Science Center Objects

Explore the fascinating undersea world of coral reefs. Learn how we map, monitor, and model coral reefs so we can better understand, protect, and preserve our Nation's reefs.

Coral head that looks like lettuce sits on sandy bottom in clear blue water and is surrounded by brightly colored fish.

Cerulean damselfish dart around lettuce coral off the Cape Range National Park along the Ningaloo Coast in Western Australia. USGS researchers combined forces with Australian colleagues in this UNESCO World Heritage Site to conduct the most extensive study of how erosion of reefs contribute sand to the beaches—a coast’s natural armor. With the threat of a rising sea and changes to the climate, understanding this connection can tell us how resilient the coast will be.

Coral reefs are unique ecosystems of plants, animals, and their associated geological framework. Coral reefs cover less than 0.5 percent of the earth's surface, but are home to an estimated 25 percent of all marine species. Second only to tropical rainforests in size and complexity, some scientists estimate that more than one million species of plants and animals are associated with coral reefs. Coral reefs are also of great economic importance to those who live on or visit islands in the Pacific Ocean. Reefs shelter and provide nursery grounds for many commercially and culturally important species of fish and invertebrates, they protect the islands' harbors, beaches, and shorelines from erosion and wave damage by storms, and they are vital to the Pacific's marine tourism industry. Globally, these diverse ecosystems may provide valuable goods and services worth about $375 billion each year to communities around the world. Yet, as important as coral reefs are, these ecosystems are being threatened worldwide.

More than 6,000 square miles (16,000 km2) of coral reef habitat falling under U.S. jurisdiction are found in the Pacific Ocean, constituting more than 90 percent of coral reefs found in U.S. waters (source: U.S. Coral Reef Task Force, National Action Plan to Conserve Coral Reefs, March 2000). Most of these coral reefs still appear to be relatively healthy, but some areas of dead and dying coral have been found in recent years. The causes of this degradation are poorly known, but are probably in part related to human activities.

View from a grassy, vegetated hill looking down on a tropical beach with many tall buildings lining the coast.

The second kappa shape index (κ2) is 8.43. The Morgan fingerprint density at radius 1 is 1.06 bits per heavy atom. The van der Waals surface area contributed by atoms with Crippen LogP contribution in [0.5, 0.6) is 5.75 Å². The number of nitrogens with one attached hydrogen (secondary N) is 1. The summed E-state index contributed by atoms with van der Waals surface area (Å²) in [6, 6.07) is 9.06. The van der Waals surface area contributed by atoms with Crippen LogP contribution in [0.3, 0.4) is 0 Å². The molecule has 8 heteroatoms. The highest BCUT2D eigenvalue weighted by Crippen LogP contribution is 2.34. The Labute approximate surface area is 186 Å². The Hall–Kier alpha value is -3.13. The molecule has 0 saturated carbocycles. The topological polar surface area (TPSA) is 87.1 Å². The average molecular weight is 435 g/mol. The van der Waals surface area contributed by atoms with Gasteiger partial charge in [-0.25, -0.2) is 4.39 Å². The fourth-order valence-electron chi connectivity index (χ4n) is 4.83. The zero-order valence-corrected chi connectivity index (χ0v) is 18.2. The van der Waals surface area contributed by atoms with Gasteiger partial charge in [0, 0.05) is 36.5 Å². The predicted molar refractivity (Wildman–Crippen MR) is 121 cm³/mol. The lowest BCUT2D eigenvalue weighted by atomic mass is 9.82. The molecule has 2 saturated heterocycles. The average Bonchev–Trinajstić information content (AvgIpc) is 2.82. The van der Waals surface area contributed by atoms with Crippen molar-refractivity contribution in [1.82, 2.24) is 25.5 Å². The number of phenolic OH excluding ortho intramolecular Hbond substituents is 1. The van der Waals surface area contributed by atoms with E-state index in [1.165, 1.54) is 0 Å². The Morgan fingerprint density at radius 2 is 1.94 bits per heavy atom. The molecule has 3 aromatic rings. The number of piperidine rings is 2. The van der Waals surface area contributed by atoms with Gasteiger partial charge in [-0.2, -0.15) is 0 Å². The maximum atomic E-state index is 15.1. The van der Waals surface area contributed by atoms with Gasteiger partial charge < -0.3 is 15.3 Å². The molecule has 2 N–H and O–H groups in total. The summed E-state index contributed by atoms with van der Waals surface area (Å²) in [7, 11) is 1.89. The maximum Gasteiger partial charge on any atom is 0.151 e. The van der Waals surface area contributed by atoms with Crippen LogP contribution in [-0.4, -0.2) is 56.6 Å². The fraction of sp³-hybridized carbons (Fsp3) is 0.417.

Photograph of waves breaking over the fringing coral reef that protects the shoreline of Waikīkī and infrastructure of Hawaiʻi's capital, Honolulu.
Credit: Brian Schmidt, licensed under CC BY 3.0 via Wikimedia Commons

The U.S. Geological Survey (USGS), working closely with academic institutions, state, and other Federal agencies, is spearheading an effort to better understand the oceanographic and geologic controls on the structure and processes of our Nation's coral reef ecosystems.

This web site is a gateway to USGS studies of coral reefs in the Pacific Ocean and beyond. We focus on the processes that influence the health and sustainability of coral reefs. From this work we are gaining new insight into the structure of coral reefs, providing the basis for future monitoring, and understanding better both the influences of natural processes and impacts of human activities on coral reef health. These efforts will help to preserve and protect the biodiversity, health, and social and economic value of these remarkable habitats.

Read more coral reef facts.

Underwater view of coral in some shades of pink where it is alive, shades of brown and green where it's dying.

Underwater photograph off Molokaʻi Hawaiʻi, showing some of the impacts of land-based pollution, such as terrestrial sediment, on coral reefs: burial by sediment, algal overgrowth, and coral bleaching.

Learn about our current studies by topic:

... and by location:

  1. Guam
  2. Hawai‛i
  3. Kaho‛olawe
  4. Kaua‛i
  5. Kwajalein Island
  6. Lāna‛i
  7. Maui
  8. Moloka‛i
  9. O‛ahu
  10. Puerto Rico
  11. Roi-Namur Island
  12. Tutuila